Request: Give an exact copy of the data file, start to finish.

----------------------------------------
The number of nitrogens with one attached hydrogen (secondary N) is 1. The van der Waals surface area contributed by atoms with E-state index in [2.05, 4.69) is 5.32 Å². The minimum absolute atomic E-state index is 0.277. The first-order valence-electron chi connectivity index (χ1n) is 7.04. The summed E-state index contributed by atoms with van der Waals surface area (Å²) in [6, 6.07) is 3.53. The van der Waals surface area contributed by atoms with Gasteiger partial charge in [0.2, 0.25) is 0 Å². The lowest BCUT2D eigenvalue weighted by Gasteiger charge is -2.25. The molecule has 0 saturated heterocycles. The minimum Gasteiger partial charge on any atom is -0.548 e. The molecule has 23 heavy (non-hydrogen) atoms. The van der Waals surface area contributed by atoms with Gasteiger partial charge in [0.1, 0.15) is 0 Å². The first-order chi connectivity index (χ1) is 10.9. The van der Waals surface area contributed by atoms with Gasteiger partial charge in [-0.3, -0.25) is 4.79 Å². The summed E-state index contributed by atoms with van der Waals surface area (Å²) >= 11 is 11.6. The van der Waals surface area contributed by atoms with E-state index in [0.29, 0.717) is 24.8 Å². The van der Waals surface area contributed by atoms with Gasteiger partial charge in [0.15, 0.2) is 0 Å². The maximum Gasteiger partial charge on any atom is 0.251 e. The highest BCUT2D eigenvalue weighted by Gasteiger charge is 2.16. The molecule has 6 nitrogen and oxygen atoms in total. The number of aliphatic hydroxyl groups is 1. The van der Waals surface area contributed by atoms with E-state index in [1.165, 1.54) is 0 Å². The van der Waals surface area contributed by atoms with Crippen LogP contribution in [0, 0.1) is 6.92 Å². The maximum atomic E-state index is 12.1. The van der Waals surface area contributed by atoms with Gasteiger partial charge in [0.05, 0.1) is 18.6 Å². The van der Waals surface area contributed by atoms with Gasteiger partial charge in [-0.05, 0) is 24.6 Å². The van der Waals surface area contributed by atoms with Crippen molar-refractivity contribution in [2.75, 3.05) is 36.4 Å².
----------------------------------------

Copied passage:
The number of nitrogens with one attached hydrogen (secondary N) is 1. The van der Waals surface area contributed by atoms with E-state index in [2.05, 4.69) is 5.32 Å². The minimum absolute atomic E-state index is 0.277. The first-order valence-electron chi connectivity index (χ1n) is 7.04. The summed E-state index contributed by atoms with van der Waals surface area (Å²) in [6, 6.07) is 3.53. The van der Waals surface area contributed by atoms with Gasteiger partial charge in [0.2, 0.25) is 0 Å². The lowest BCUT2D eigenvalue weighted by Gasteiger charge is -2.25. The molecule has 0 saturated heterocycles. The minimum Gasteiger partial charge on any atom is -0.548 e. The molecule has 23 heavy (non-hydrogen) atoms. The van der Waals surface area contributed by atoms with Gasteiger partial charge in [0.1, 0.15) is 0 Å². The first-order chi connectivity index (χ1) is 10.9. The van der Waals surface area contributed by atoms with Gasteiger partial charge in [-0.3, -0.25) is 4.79 Å². The summed E-state index contributed by atoms with van der Waals surface area (Å²) >= 11 is 11.6. The van der Waals surface area contributed by atoms with E-state index in [0.29, 0.717) is 24.8 Å². The van der Waals surface area contributed by atoms with Gasteiger partial charge in [0.15, 0.2) is 0 Å². The maximum Gasteiger partial charge on any atom is 0.251 e. The highest BCUT2D eigenvalue weighted by Gasteiger charge is 2.16. The molecule has 6 nitrogen and oxygen atoms in total. The number of aliphatic hydroxyl groups is 1. The van der Waals surface area contributed by atoms with E-state index in [1.165, 1.54) is 0 Å². The van der Waals surface area contributed by atoms with Crippen LogP contribution in [0, 0.1) is 6.92 Å². The maximum atomic E-state index is 12.1. The van der Waals surface area contributed by atoms with Gasteiger partial charge in [0.05, 0.1) is 18.6 Å². The van der Waals surface area contributed by atoms with Gasteiger partial charge in [-0.05, 0) is 24.6 Å². The van der Waals surface area contributed by atoms with Crippen molar-refractivity contribution in [2.75, 3.05) is 36.4 Å².